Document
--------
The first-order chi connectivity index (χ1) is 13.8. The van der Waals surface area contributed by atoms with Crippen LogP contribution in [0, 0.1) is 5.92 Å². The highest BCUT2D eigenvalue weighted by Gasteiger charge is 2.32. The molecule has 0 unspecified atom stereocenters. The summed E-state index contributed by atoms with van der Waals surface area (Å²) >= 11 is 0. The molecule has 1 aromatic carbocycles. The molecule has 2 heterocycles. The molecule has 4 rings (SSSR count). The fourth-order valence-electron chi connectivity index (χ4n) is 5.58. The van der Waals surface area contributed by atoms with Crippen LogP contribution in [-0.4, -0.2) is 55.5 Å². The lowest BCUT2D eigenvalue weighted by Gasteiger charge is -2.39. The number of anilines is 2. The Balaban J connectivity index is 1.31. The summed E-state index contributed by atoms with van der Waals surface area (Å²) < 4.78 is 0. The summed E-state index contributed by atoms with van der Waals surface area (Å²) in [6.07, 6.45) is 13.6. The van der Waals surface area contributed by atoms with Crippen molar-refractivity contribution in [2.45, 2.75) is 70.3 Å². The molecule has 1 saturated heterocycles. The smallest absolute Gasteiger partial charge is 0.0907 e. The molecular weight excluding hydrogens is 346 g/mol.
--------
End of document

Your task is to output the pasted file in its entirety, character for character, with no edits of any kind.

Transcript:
The first-order chi connectivity index (χ1) is 13.8. The van der Waals surface area contributed by atoms with Crippen LogP contribution in [0, 0.1) is 5.92 Å². The highest BCUT2D eigenvalue weighted by Gasteiger charge is 2.32. The molecule has 0 unspecified atom stereocenters. The summed E-state index contributed by atoms with van der Waals surface area (Å²) >= 11 is 0. The molecule has 1 aromatic carbocycles. The molecule has 2 heterocycles. The molecule has 4 rings (SSSR count). The fourth-order valence-electron chi connectivity index (χ4n) is 5.58. The van der Waals surface area contributed by atoms with Crippen LogP contribution in [-0.4, -0.2) is 55.5 Å². The lowest BCUT2D eigenvalue weighted by Gasteiger charge is -2.39. The number of anilines is 2. The Balaban J connectivity index is 1.31. The summed E-state index contributed by atoms with van der Waals surface area (Å²) < 4.78 is 0. The summed E-state index contributed by atoms with van der Waals surface area (Å²) in [6.07, 6.45) is 13.6. The van der Waals surface area contributed by atoms with Crippen molar-refractivity contribution in [2.45, 2.75) is 70.3 Å². The molecule has 1 saturated heterocycles. The smallest absolute Gasteiger partial charge is 0.0907 e. The molecular weight excluding hydrogens is 346 g/mol.